OKLAHOMA CITY – On Saturday, parishes across Oklahoma will celebrate the first feast day of the first U.S. born martyr, Blessed Stanley Rother, marking the 37 anniversary of his death.

Special masses, relic veneration services, and other events will take place throughout the Oklahoma City-area on the weekend of July 28. Catholics from Guatemala, where Rother served as a priest and was killed, are expected to attend.

His feast day will be celebrated in churches in the Archdiocese of Oklahoma City, the Diocese of Tulsa, and the Diocese of Little Rock, Arkansas.

The first Catholic Church dedicated to Rother is located in Decatur, Arkansas, and was dedicated shortly after Rother’s beatification.

The Diocese of Sololá-Chimaltenango, where the priest served the native people of Guatemala for 13 years, will also celebrate the feast day.

Archbishop Paul Coakley of Oklahoma City has prepared readings for churches to use in honor of Rother.

The Heritage Gallery of the Oklahoma archdiocese was open to facilitate pilgrimages throughout the month of July. The gallery also includes a museum with Rother artifacts and information on the life of the martyr.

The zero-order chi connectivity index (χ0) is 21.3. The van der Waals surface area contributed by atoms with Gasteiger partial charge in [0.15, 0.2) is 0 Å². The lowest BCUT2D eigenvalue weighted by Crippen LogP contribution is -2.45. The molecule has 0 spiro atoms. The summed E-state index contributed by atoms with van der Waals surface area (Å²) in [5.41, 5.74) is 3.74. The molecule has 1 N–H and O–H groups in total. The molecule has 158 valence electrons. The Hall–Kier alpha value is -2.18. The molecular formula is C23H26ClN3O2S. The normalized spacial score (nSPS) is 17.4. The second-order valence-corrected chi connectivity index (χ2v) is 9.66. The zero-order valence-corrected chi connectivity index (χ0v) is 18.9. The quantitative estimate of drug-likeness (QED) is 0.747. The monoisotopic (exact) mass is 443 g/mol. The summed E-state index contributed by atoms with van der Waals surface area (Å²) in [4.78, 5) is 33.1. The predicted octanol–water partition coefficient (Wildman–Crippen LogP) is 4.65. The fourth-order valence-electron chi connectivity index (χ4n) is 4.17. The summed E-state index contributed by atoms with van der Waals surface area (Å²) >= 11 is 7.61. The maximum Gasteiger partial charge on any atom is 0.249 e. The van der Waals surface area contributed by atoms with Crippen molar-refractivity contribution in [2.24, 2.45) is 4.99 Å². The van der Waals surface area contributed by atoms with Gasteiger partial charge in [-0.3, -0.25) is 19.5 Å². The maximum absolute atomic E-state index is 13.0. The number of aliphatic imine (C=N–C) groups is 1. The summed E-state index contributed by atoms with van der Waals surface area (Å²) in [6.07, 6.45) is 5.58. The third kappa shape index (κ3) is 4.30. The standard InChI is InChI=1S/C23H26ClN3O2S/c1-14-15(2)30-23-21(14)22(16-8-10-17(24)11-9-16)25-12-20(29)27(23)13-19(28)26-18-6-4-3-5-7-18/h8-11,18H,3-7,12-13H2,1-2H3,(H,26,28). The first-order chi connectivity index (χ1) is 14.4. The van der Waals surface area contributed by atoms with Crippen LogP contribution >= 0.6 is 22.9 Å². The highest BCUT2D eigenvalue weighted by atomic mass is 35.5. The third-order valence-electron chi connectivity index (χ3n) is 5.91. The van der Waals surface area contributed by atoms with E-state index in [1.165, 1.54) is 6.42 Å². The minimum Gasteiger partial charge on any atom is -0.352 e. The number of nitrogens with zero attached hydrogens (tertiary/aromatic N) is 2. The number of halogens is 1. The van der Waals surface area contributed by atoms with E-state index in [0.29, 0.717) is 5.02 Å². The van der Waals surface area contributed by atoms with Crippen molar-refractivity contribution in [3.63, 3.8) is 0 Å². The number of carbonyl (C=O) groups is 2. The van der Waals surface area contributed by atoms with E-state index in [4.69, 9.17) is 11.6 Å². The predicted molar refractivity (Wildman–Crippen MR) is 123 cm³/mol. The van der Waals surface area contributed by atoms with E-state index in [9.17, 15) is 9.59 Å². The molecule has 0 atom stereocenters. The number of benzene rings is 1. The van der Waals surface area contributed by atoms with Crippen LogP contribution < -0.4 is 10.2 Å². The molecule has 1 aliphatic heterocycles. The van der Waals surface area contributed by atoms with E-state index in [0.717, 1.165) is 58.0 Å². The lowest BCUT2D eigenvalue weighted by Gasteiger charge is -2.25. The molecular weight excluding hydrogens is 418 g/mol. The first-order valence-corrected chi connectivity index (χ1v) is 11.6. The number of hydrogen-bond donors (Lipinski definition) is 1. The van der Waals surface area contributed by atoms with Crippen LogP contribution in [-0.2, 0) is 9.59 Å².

On July 28, a special Mass will be celebrated at St. Francis Xavier Catholic Church. Here, relics and medals of Rother will be given to members of the martyr’s family. Another Mass will be led by Coakley later that evening at Holy Trinity Catholic Church in Okarche, the martyr’s hometown.

Other churches and pastoral centers will host prayer services, including times to venerate a first-class relic of Rother at St Francis de Sales Chapel on Saturday and Sunday. The church’s gift shop will feature Rother’s medals, prayer cards, and posters.

Last September, more than 20,000 people attended a beatification Mass in downtown Oklahoma City, making Rother the first U.S. born martyr to be officially beatified. Pope Francis approved Rother’s martyrdom in December 2016.

In 1968, the Oklahoma priest arrived at his Guatemala parish in Santiago Atitlan, a poor rural community of mostly indigenous people.

As a missionary priest, Rother was called on to say Mass, but also to fix the broken truck or work the fields. He built a farmers’ co-op, a school, a hospital, and the first Catholic radio station, which was used for catechesis to the even more remote villages.

Over the years, the violence of the Guatemalan civil war inched closer to the once-peaceful village. Disappearances, killings and danger soon became a part of daily life, but Rother remained steadfast and supportive of his people.

In 1981, armed men broke into his rectory, intending to abduct him. He resisted and struggled, but did not call for help, so others at the mission would not be endangered. He was shot twice and killed.

“He is a model of priestly holiness and fidelity. He came from an ordinary home and a small town, growing up on a farm where he learned to work hard. He knew the importance of family and community,” said Coakley in a July 25 press release.

“He placed all his natural gifts and talents at the service of his priestly ministry and missionary endeavors. With so many challenges facing our priests today, here is a priest we can embrace and celebrate – the shepherd who didn’t run.”